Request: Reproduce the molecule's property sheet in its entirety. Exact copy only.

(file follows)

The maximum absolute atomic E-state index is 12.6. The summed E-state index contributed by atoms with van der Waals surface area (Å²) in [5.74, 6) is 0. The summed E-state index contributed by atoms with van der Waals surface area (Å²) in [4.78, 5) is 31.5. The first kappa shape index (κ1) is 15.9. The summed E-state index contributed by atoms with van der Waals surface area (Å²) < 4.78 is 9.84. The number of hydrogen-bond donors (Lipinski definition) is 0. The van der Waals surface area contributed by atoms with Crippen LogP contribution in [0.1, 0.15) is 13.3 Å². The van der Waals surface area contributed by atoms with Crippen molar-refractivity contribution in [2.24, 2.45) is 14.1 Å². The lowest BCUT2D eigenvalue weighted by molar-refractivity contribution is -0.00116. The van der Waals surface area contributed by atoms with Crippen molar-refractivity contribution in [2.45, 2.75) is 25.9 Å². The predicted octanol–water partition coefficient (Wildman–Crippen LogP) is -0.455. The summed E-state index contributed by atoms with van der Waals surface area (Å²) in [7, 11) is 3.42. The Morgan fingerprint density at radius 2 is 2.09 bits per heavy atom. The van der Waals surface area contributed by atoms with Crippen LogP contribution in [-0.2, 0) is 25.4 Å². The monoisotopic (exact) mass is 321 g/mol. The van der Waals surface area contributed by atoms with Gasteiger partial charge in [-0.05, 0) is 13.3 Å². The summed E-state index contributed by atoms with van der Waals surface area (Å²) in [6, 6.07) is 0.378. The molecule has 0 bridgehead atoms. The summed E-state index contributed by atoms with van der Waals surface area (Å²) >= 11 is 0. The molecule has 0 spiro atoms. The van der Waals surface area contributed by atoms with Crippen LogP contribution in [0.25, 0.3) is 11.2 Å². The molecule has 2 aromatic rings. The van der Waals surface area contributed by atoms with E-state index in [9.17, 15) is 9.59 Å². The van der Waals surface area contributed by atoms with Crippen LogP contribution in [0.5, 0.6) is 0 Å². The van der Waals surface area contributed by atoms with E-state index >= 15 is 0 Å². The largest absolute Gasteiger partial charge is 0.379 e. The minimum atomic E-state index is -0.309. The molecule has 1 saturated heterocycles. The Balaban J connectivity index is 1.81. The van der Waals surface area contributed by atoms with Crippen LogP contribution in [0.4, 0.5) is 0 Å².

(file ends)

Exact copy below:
The maximum absolute atomic E-state index is 12.6. The summed E-state index contributed by atoms with van der Waals surface area (Å²) in [5.74, 6) is 0. The summed E-state index contributed by atoms with van der Waals surface area (Å²) in [4.78, 5) is 31.5. The first kappa shape index (κ1) is 15.9. The summed E-state index contributed by atoms with van der Waals surface area (Å²) < 4.78 is 9.84. The number of hydrogen-bond donors (Lipinski definition) is 0. The van der Waals surface area contributed by atoms with Crippen LogP contribution in [0.1, 0.15) is 13.3 Å². The van der Waals surface area contributed by atoms with Crippen molar-refractivity contribution in [2.24, 2.45) is 14.1 Å². The lowest BCUT2D eigenvalue weighted by molar-refractivity contribution is -0.00116. The van der Waals surface area contributed by atoms with Crippen molar-refractivity contribution in [2.45, 2.75) is 25.9 Å². The predicted octanol–water partition coefficient (Wildman–Crippen LogP) is -0.455. The summed E-state index contributed by atoms with van der Waals surface area (Å²) in [7, 11) is 3.42. The Morgan fingerprint density at radius 2 is 2.09 bits per heavy atom. The van der Waals surface area contributed by atoms with Crippen LogP contribution in [-0.2, 0) is 25.4 Å². The monoisotopic (exact) mass is 321 g/mol. The van der Waals surface area contributed by atoms with Gasteiger partial charge in [-0.05, 0) is 13.3 Å². The summed E-state index contributed by atoms with van der Waals surface area (Å²) in [6, 6.07) is 0.378. The molecule has 0 bridgehead atoms. The summed E-state index contributed by atoms with van der Waals surface area (Å²) >= 11 is 0. The molecule has 0 spiro atoms. The van der Waals surface area contributed by atoms with Crippen LogP contribution in [0.25, 0.3) is 11.2 Å². The molecule has 2 aromatic rings. The van der Waals surface area contributed by atoms with E-state index in [9.17, 15) is 9.59 Å². The van der Waals surface area contributed by atoms with Crippen LogP contribution in [0.5, 0.6) is 0 Å². The van der Waals surface area contributed by atoms with E-state index >= 15 is 0 Å². The largest absolute Gasteiger partial charge is 0.379 e. The minimum atomic E-state index is -0.309. The molecule has 1 saturated heterocycles. The Balaban J connectivity index is 1.81. The van der Waals surface area contributed by atoms with Crippen LogP contribution in [0.4, 0.5) is 0 Å².